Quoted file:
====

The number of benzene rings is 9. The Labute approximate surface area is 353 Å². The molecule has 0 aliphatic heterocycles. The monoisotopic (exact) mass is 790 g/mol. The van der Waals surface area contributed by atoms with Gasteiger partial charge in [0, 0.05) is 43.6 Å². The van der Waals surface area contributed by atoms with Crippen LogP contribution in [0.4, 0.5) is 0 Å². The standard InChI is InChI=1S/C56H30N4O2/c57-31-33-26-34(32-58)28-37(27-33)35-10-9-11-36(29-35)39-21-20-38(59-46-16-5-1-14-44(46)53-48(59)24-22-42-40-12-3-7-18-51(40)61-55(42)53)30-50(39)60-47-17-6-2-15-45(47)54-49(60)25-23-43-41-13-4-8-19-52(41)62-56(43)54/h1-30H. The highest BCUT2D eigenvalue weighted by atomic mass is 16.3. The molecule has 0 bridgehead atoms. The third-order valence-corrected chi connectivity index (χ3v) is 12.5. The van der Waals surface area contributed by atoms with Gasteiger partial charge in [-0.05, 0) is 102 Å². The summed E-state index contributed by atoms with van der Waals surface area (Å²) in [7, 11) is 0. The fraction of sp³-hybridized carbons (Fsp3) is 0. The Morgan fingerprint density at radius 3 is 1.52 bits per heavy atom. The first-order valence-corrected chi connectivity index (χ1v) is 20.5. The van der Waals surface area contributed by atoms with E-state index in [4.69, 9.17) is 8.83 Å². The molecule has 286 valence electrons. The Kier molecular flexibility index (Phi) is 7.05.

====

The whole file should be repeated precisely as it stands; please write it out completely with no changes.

The number of benzene rings is 9. The Labute approximate surface area is 353 Å². The molecule has 0 aliphatic heterocycles. The monoisotopic (exact) mass is 790 g/mol. The van der Waals surface area contributed by atoms with Gasteiger partial charge in [0, 0.05) is 43.6 Å². The van der Waals surface area contributed by atoms with Crippen LogP contribution in [0.4, 0.5) is 0 Å². The standard InChI is InChI=1S/C56H30N4O2/c57-31-33-26-34(32-58)28-37(27-33)35-10-9-11-36(29-35)39-21-20-38(59-46-16-5-1-14-44(46)53-48(59)24-22-42-40-12-3-7-18-51(40)61-55(42)53)30-50(39)60-47-17-6-2-15-45(47)54-49(60)25-23-43-41-13-4-8-19-52(41)62-56(43)54/h1-30H. The highest BCUT2D eigenvalue weighted by atomic mass is 16.3. The molecule has 0 bridgehead atoms. The third-order valence-corrected chi connectivity index (χ3v) is 12.5. The van der Waals surface area contributed by atoms with Gasteiger partial charge in [-0.05, 0) is 102 Å². The summed E-state index contributed by atoms with van der Waals surface area (Å²) in [7, 11) is 0. The fraction of sp³-hybridized carbons (Fsp3) is 0. The Morgan fingerprint density at radius 3 is 1.52 bits per heavy atom. The first-order valence-corrected chi connectivity index (χ1v) is 20.5. The van der Waals surface area contributed by atoms with E-state index in [4.69, 9.17) is 8.83 Å². The molecule has 286 valence electrons. The Kier molecular flexibility index (Phi) is 7.05.